Casualties of the deadliest wildfire in California’s history continue to mount, with eight more bodies found Friday bringing the official count to 71. Over 1,000 people have been reported missing, Butte County Sheriff said.
The shocking figure, up from some 630 listed missing the day before, may include some duplicate names, Sheriff Honea hopes. The Camp Fire has been raging for over a week across northern California, razing over 142,000 acres and laying waste the town of Paradise and its environs.
President Trump is expected to visit California on Saturday to survey the damage with Governor Jerry Brown. Trump has criticized the state’s management of its forests and rivers, even as thousands of firefighters mobilized to try to control the blaze, which remains only around 45 percent contained.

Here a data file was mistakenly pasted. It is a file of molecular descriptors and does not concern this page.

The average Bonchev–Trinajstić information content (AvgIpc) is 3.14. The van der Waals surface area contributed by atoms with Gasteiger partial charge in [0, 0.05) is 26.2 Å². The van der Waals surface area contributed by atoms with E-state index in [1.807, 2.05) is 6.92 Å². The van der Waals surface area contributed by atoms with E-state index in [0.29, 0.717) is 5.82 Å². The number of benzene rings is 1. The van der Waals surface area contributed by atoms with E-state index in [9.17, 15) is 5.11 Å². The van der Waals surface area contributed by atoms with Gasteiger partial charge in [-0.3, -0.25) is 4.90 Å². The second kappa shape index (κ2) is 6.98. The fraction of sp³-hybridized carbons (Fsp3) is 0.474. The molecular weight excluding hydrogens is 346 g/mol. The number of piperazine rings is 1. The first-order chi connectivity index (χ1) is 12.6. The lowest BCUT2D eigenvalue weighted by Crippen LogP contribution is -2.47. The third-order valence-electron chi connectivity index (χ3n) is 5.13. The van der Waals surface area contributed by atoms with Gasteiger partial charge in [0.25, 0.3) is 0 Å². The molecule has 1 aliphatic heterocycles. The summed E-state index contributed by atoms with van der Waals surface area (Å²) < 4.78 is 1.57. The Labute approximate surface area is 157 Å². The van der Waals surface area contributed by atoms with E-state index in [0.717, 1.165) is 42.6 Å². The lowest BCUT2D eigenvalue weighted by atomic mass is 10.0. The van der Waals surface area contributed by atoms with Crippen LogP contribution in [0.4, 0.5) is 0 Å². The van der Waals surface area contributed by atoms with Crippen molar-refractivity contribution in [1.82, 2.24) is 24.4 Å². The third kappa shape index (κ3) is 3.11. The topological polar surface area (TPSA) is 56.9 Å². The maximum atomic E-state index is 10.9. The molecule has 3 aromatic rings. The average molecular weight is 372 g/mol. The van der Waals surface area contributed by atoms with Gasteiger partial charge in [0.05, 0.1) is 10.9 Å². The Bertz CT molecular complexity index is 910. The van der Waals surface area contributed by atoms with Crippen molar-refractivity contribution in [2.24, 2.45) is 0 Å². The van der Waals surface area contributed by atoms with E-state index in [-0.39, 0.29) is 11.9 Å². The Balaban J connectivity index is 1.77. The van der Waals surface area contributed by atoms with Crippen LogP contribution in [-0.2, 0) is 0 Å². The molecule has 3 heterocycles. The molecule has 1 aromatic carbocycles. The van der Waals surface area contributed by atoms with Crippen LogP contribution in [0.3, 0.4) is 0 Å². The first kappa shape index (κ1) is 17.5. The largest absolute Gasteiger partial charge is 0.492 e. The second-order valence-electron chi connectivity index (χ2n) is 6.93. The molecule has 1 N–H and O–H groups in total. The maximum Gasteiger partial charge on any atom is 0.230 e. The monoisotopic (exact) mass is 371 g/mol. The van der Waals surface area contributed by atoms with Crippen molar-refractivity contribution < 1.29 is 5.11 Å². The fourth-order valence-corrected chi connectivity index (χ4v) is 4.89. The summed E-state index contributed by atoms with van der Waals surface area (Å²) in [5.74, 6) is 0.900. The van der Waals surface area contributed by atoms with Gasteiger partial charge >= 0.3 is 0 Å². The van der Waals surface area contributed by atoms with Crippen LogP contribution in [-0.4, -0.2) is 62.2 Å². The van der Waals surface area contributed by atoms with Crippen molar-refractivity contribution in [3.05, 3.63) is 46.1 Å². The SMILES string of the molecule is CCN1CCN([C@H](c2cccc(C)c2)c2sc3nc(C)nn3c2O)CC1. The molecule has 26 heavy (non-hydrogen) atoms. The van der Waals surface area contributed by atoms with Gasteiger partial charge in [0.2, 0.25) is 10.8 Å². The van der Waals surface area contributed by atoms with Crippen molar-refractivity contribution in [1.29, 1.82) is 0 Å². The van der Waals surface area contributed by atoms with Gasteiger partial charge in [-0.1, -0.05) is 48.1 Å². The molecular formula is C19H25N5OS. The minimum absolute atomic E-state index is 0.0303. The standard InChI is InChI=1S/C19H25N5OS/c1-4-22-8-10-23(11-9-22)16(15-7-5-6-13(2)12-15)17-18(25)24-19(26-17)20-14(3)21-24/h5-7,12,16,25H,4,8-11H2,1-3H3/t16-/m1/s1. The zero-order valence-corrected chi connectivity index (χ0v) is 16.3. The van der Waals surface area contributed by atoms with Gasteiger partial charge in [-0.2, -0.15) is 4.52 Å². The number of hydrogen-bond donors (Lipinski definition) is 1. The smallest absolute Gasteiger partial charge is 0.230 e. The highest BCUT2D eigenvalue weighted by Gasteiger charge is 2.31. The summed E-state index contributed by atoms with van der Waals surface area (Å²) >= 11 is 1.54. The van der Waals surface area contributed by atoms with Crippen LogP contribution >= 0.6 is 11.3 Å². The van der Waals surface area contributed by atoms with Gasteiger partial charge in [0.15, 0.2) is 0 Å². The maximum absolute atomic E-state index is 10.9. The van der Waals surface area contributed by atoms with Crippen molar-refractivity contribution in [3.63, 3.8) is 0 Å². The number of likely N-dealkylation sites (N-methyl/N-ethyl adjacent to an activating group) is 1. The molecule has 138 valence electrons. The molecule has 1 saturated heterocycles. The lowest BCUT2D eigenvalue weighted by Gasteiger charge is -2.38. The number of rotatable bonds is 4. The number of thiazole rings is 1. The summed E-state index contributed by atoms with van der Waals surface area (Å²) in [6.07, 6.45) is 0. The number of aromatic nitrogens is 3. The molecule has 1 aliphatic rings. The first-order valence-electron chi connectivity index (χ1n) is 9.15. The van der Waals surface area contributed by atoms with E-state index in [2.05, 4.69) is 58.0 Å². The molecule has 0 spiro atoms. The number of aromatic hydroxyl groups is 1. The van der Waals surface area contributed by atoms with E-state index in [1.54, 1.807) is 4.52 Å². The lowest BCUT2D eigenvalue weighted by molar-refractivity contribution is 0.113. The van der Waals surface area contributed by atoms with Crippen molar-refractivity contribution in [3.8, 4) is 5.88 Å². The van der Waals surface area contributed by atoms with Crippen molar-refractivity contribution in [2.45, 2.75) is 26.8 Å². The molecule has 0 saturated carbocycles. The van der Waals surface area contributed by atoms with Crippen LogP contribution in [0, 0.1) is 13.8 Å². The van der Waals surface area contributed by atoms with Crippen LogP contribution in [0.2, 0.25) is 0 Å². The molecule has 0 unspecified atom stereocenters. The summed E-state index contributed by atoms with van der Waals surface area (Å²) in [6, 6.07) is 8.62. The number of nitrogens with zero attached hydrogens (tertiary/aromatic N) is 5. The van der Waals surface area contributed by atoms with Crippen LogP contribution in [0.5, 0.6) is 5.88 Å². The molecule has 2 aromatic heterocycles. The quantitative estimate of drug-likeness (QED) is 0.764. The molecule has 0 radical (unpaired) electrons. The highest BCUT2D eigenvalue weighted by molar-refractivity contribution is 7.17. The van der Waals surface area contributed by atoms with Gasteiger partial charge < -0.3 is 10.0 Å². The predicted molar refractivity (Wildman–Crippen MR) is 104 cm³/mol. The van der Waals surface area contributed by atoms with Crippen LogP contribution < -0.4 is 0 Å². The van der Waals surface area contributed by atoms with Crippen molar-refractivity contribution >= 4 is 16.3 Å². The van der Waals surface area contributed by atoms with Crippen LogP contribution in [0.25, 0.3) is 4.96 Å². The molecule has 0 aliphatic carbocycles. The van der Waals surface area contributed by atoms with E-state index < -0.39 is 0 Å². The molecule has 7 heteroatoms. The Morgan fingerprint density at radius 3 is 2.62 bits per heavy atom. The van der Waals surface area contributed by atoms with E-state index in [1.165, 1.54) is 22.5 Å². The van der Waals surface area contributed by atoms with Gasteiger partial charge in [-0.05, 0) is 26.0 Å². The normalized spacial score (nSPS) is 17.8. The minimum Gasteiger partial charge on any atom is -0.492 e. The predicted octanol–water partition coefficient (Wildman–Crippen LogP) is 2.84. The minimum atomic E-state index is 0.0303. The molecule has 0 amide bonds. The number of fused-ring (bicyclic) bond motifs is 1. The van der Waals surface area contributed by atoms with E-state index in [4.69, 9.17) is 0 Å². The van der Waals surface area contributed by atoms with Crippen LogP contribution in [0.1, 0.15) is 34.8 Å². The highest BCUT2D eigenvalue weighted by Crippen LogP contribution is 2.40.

The Camp Fire broke out last Thursday morning in Pulga and quickly spread due to dry and windy weather conditions. California utility PG&E Corporation appeared to have shouldered some of the blame, admitting to regulators earlier this week they had been experiencing problems with their equipment near the origin of the fire. Multiple victims have filed lawsuits alleging negligence and improper maintenance.
Trump’s visit could not come at a more chaotic time. Nearly 500 searchers, including a mobile rapid-analysis DNA lab and cadaver dogs, are combing through the ashes in search of the missing, armed with DNA from their relatives. Over 50,000 people remain evacuated from their homes, while thick smoke from the fire has reportedly earned northern California the distinction of the worst air quality in the world. Schools as far away as San Francisco and San Jose are closed because of the hazardous conditions, and authorities have advised residents not to go outside without a mask for several more days.
Think your friends would be interested? Share this story!